At the supper, which was served at midnight, one of the features was the striking pieces of confectionery. In gleaming white sugar was a model of the Capitol, and a tall monument sup-ported statuettes of the President and his Cabinet. Also there was a twenty-four-foot model of the Brooklyn Bridge with the President and troops crossing it.

At the banquet to Lieutenant Greely of Arctic fame, at the Lotos Club, on January 16, 1886, Vice-President General Horace Porter was in the chair, in the absence of President Whitelaw Reid. Besides Lieutenant Greely, Chief Engineer Melville, and Commander Schley, who headed the expedition to relieve Greely, were guests of the club, and among others at the table were Chief Justice Daly, Colonel C. McK. Leoser, Robert Kirby, Patrick Sarsfield Gilmore, Dr. Pardee, Frank Robinson, Herman Oelrichs, C. IL Webb, Colonel Thomas W. Knot, George Masset, J. O'Sullivan, Douglas Taylor, James Bates, and Chandos Fulton. In his speech the guest of the evening told the story of his expedition to the Far North and explained the reason for every action. Arctic exploration, he declared, could not be futile when eleven nations were offering the lives of their men in the cause of science. He told the story of the splendid spirit of his own men during the dreary months at Cape Sabine and lauded American courage and achievement in all the corners of the earth. There were speeches by Judge Daly and Commander Schley, and then two fun-makers were introduced in the persons of Thorne and Killington, Poo-bah and Ko-Ko, from the Gilbert and Sullivan opera, " The Mikado," that was then playing in New York.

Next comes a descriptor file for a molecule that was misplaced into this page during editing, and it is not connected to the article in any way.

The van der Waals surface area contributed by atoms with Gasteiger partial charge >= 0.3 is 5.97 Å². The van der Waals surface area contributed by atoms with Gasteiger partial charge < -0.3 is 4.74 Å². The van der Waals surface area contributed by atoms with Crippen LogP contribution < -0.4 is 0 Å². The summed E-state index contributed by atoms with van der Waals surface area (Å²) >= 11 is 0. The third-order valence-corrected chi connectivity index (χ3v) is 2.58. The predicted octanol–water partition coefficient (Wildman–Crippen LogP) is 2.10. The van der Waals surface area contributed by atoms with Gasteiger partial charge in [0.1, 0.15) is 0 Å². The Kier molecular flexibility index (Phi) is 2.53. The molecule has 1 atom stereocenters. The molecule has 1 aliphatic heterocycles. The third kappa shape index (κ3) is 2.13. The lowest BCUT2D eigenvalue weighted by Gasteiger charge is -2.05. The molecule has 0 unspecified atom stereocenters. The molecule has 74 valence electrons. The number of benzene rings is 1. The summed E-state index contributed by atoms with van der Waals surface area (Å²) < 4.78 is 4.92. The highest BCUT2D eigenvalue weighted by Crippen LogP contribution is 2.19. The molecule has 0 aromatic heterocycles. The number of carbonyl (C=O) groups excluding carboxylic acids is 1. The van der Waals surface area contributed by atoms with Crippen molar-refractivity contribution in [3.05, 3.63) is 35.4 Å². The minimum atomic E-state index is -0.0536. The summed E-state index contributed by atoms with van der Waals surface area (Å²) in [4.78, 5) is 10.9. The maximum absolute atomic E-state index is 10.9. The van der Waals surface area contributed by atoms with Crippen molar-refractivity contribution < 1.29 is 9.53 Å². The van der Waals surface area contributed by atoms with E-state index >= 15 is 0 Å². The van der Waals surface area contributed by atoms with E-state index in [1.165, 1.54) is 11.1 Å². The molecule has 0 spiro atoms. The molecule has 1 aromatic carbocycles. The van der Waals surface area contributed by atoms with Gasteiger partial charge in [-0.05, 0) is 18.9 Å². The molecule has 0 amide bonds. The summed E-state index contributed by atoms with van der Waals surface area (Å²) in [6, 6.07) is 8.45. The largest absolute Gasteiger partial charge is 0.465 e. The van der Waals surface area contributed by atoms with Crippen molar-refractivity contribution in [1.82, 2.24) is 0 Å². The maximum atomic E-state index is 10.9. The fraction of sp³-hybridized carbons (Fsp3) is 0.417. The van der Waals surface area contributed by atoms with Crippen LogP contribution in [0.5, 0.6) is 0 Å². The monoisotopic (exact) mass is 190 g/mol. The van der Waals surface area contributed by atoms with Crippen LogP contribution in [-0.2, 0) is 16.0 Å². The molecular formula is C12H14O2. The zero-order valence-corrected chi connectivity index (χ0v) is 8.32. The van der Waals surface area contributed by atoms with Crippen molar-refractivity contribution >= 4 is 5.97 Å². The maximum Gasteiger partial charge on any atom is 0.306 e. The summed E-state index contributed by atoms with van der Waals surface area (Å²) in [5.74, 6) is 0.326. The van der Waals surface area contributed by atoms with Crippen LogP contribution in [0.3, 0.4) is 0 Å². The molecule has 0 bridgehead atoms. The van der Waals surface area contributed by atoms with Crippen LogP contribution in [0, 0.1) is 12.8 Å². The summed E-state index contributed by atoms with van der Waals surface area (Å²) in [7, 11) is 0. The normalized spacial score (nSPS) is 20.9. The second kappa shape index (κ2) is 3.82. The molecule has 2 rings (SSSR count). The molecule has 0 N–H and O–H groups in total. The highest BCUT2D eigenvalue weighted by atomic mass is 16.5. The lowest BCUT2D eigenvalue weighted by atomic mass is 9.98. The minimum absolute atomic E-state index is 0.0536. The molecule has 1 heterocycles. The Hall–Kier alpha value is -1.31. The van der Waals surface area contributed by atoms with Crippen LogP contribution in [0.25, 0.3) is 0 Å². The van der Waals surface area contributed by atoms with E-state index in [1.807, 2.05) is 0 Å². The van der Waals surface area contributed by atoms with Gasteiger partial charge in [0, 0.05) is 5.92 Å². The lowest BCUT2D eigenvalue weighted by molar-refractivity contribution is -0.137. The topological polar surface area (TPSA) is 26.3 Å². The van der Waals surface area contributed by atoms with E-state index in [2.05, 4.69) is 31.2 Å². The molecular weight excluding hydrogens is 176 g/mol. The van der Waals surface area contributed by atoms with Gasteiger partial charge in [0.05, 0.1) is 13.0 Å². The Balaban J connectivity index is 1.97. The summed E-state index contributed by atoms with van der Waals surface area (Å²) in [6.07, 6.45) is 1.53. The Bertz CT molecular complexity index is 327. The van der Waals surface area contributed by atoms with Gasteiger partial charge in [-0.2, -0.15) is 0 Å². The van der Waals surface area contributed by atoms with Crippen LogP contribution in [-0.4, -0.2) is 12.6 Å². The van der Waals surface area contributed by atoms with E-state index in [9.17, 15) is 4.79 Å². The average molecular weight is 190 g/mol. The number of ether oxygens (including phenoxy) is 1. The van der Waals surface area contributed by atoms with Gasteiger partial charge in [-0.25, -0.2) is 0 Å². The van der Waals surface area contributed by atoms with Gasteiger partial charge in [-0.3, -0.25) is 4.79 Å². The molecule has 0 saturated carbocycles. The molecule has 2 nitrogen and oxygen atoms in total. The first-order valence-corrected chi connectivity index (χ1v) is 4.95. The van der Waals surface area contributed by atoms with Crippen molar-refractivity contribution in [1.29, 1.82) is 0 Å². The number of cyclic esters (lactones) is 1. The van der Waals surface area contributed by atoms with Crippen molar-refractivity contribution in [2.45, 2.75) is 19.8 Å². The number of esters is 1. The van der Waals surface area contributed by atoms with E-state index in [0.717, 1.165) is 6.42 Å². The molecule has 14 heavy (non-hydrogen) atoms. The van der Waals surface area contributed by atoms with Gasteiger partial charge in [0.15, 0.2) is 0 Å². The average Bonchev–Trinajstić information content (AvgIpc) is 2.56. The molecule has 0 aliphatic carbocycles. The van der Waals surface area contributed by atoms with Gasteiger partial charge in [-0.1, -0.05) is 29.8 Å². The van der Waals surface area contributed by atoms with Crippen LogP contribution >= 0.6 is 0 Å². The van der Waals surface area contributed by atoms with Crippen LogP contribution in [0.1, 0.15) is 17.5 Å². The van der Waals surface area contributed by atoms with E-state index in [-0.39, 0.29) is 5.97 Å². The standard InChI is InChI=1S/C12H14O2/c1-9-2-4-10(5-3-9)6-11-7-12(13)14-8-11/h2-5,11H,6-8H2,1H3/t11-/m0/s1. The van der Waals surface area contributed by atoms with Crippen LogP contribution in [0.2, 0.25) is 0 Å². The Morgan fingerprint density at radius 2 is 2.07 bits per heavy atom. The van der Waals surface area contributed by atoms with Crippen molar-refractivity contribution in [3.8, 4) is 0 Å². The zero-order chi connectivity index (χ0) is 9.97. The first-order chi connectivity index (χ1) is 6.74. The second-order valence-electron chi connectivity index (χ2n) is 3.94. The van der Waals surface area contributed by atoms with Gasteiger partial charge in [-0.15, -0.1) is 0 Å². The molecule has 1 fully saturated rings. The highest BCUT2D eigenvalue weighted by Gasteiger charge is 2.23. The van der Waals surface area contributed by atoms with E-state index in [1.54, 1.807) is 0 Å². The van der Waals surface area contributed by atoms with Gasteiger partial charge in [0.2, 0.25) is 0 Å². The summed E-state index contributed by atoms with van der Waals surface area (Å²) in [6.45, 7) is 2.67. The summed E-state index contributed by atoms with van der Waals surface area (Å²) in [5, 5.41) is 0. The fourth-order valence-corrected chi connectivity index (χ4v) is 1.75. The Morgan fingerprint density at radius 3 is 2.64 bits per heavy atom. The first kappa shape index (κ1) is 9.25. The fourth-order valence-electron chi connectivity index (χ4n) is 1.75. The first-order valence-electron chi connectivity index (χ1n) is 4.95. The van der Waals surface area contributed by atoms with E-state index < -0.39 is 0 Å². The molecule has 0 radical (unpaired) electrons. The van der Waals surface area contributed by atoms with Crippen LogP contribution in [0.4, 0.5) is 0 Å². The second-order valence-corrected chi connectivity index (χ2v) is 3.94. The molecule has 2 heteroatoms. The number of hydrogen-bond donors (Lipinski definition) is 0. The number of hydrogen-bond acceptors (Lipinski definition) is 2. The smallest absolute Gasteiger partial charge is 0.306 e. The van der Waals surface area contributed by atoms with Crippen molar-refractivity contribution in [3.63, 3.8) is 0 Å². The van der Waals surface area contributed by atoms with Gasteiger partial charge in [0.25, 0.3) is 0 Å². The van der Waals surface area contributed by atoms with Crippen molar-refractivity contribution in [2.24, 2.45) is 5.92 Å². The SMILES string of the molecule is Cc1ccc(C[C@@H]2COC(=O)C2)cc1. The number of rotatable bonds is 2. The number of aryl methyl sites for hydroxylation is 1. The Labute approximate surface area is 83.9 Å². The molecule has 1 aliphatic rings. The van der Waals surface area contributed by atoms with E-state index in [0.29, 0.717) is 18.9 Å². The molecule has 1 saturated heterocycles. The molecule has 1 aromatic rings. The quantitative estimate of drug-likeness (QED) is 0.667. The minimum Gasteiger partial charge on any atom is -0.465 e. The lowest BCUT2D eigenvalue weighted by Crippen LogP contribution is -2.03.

Late in November of the same year the Lotos Club honoured another explorer, Henry M. Stan-ley, who had just returned to New York after many years' absence, completing Livingstone's work in Central Africa. Stanley sat between Mr. Reid, the Club's president, and Chauncey M. Depew. Others at the guest's table were Lieutenant Greely, General Porter, General Winslow, Colonel Knox, Major Pond, General Townsend, Lieutenant Hickey, Commissioner Andrews, G. F. Rowe, Bruce Crane, Henry Gillig, and Daniel E. Bandmann. The speakers, besides Mr. Stanley, were Lieutenant Greely, Mr. Depew, and Horace Porter.